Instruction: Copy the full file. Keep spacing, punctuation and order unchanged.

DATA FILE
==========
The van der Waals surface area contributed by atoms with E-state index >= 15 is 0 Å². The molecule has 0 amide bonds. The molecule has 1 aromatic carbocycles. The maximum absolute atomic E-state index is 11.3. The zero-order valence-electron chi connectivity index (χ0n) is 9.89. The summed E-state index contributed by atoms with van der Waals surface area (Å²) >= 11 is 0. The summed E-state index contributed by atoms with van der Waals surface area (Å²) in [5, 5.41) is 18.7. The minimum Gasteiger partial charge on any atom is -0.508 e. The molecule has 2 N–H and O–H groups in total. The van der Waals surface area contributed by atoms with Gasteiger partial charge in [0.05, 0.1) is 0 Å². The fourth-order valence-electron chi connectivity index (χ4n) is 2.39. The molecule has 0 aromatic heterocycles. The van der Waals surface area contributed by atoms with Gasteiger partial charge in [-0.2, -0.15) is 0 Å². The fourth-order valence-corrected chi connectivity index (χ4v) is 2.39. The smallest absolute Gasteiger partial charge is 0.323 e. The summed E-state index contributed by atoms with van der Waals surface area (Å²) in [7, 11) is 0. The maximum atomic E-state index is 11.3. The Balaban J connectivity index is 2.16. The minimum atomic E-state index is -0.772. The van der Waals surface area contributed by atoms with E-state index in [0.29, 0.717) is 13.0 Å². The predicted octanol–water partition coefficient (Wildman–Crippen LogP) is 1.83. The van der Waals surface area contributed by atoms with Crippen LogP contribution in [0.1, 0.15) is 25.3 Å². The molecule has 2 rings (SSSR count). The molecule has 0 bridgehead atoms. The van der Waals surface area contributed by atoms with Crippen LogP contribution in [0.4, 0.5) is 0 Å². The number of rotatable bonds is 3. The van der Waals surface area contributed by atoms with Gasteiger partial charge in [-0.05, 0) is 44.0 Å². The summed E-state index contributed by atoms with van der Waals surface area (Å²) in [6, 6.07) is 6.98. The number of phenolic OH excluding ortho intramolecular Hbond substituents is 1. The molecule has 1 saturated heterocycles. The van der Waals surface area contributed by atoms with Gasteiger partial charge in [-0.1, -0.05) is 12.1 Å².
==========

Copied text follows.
The van der Waals surface area contributed by atoms with E-state index >= 15 is 0 Å². The molecule has 0 amide bonds. The molecule has 1 aromatic carbocycles. The maximum absolute atomic E-state index is 11.3. The zero-order valence-electron chi connectivity index (χ0n) is 9.89. The summed E-state index contributed by atoms with van der Waals surface area (Å²) >= 11 is 0. The summed E-state index contributed by atoms with van der Waals surface area (Å²) in [5, 5.41) is 18.7. The minimum Gasteiger partial charge on any atom is -0.508 e. The molecule has 2 N–H and O–H groups in total. The van der Waals surface area contributed by atoms with Gasteiger partial charge in [0.05, 0.1) is 0 Å². The fourth-order valence-electron chi connectivity index (χ4n) is 2.39. The molecule has 0 aromatic heterocycles. The van der Waals surface area contributed by atoms with Gasteiger partial charge in [-0.2, -0.15) is 0 Å². The fourth-order valence-corrected chi connectivity index (χ4v) is 2.39. The smallest absolute Gasteiger partial charge is 0.323 e. The summed E-state index contributed by atoms with van der Waals surface area (Å²) in [7, 11) is 0. The maximum atomic E-state index is 11.3. The Balaban J connectivity index is 2.16. The minimum atomic E-state index is -0.772. The van der Waals surface area contributed by atoms with E-state index in [0.29, 0.717) is 13.0 Å². The predicted octanol–water partition coefficient (Wildman–Crippen LogP) is 1.83. The van der Waals surface area contributed by atoms with Crippen LogP contribution in [0.1, 0.15) is 25.3 Å². The molecule has 2 rings (SSSR count). The molecule has 0 bridgehead atoms. The van der Waals surface area contributed by atoms with Crippen LogP contribution in [0.4, 0.5) is 0 Å². The number of rotatable bonds is 3. The van der Waals surface area contributed by atoms with Gasteiger partial charge in [-0.05, 0) is 44.0 Å². The summed E-state index contributed by atoms with van der Waals surface area (Å²) in [6, 6.07) is 6.98. The number of phenolic OH excluding ortho intramolecular Hbond substituents is 1. The molecule has 1 saturated heterocycles. The van der Waals surface area contributed by atoms with Gasteiger partial charge in [-0.1, -0.05) is 12.1 Å².